Then-candidate Donald Trump's election chances seemed all but shot when a hot mic recording of him bragging about grabbing women "by the p---y" leaked in the final month before the 2016 general election.
Trump claimed that "when you're a star, they let you do it."
We now know that the country lets you become President as well, despite bragging on tape about sexual assault.
In the ensuing years since Trump's ascension, politicos across the country have analyzed how in the world such a damning tape didn't dash Trump's chances outright.
Rolling Stone writers Emerson Brooking and P.W. Singer said the tape marked an epoch in U.S. politics—when virality, not virtue began dictating voters' choices. "This was the moment," they wrote, "that the old gatekeepers were swept aside, their indignation and appeals to 'decency' kicked to the curb with them."
"What I remember from this period," wrote the Washington Post's Phillip Bump, "Was Trump emerging from Trump Tower in New York City the morning after the tape was reported and stepping into a crowd waiting outside. He didn't face angry chants but, instead, supportive cheers. He gave out some high-fives and went back inside. A few hours earlier he'd tweeted a rejection of the idea that he'd drop out.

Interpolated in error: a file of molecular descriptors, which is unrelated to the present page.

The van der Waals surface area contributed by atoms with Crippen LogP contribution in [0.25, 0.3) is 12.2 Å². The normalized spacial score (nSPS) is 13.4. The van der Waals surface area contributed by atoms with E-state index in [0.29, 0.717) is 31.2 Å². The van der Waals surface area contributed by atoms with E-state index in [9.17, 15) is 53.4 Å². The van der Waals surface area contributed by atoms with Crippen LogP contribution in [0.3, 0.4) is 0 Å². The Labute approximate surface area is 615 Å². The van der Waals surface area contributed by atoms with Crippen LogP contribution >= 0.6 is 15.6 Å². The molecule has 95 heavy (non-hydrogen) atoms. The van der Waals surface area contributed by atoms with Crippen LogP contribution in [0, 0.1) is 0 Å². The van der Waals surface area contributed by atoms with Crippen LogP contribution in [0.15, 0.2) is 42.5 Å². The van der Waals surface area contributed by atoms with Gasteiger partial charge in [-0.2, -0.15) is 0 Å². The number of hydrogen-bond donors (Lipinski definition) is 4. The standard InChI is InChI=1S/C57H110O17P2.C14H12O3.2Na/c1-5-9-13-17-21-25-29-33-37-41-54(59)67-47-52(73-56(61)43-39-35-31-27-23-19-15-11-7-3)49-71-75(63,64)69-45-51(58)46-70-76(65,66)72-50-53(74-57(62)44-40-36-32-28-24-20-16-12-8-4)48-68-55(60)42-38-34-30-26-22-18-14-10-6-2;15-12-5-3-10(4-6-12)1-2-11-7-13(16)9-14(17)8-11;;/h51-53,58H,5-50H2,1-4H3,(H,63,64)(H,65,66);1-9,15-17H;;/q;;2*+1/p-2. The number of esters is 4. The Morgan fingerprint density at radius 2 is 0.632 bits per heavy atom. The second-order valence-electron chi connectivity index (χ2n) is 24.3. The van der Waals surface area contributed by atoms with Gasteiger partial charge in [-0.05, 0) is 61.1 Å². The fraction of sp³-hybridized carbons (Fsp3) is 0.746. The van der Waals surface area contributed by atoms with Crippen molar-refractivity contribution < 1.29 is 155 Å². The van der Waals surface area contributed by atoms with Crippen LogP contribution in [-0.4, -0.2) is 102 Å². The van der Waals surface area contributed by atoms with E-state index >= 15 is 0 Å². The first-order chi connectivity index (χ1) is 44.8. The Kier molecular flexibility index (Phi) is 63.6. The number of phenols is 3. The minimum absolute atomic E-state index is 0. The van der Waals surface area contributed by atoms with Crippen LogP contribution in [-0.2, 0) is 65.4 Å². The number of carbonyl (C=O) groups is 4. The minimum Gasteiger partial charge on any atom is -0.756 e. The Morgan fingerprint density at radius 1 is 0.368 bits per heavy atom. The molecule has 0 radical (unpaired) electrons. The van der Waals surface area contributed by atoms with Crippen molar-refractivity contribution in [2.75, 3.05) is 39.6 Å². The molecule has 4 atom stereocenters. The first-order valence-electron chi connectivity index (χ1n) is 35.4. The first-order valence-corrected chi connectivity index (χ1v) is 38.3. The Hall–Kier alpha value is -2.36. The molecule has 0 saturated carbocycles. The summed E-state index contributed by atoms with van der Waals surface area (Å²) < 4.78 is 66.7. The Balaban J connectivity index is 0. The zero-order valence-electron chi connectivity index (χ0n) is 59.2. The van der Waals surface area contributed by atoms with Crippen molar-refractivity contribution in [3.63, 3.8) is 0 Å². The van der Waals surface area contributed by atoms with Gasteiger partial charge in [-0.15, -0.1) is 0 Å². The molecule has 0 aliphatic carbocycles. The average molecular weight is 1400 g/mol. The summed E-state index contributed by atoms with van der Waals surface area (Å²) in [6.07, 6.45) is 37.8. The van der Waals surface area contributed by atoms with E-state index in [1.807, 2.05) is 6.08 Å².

Those rumblings of the demise of decency have since been fully realized, most recently with comments from Evangelical author and Christian radio host Eric Metaxas, who was less disgusted by Trump's comments than he was with Democrats' reaction to them.
Metaxas said at the Q 2020 Virtual Summit:
"I also think that the viciousness on the left toward him pushed me toward him. I have never in my life seen anything. When you take a hot mic moment from 15 years ago, and you keep it you're a network supposedly you're a news network and you keep it until the last second in October and you air it as though he just said it, I think who among us has not said horrifying things? ... So that level of viciousness blew my mind and made me think, perhaps I am missing something here. And perhaps, God chose Trump to shame the Church."
Sadly, his comments aren't an exception to the white evangelical stance on Trump, but rather the rule. Exit polls in the 2016 election indicated that around 80 percent of white evangelical Christians voted for Trump.
White evangelicals remain solidly planted in camp Trump just ahead of the 2020 election, but people were still confounded by Metaxas's comments.
The church's defense of Trump speaks volumes.
For a deeper look into the white evangelism's unholy alliance with politicians like Trump, check out The Immoral Majority, available here.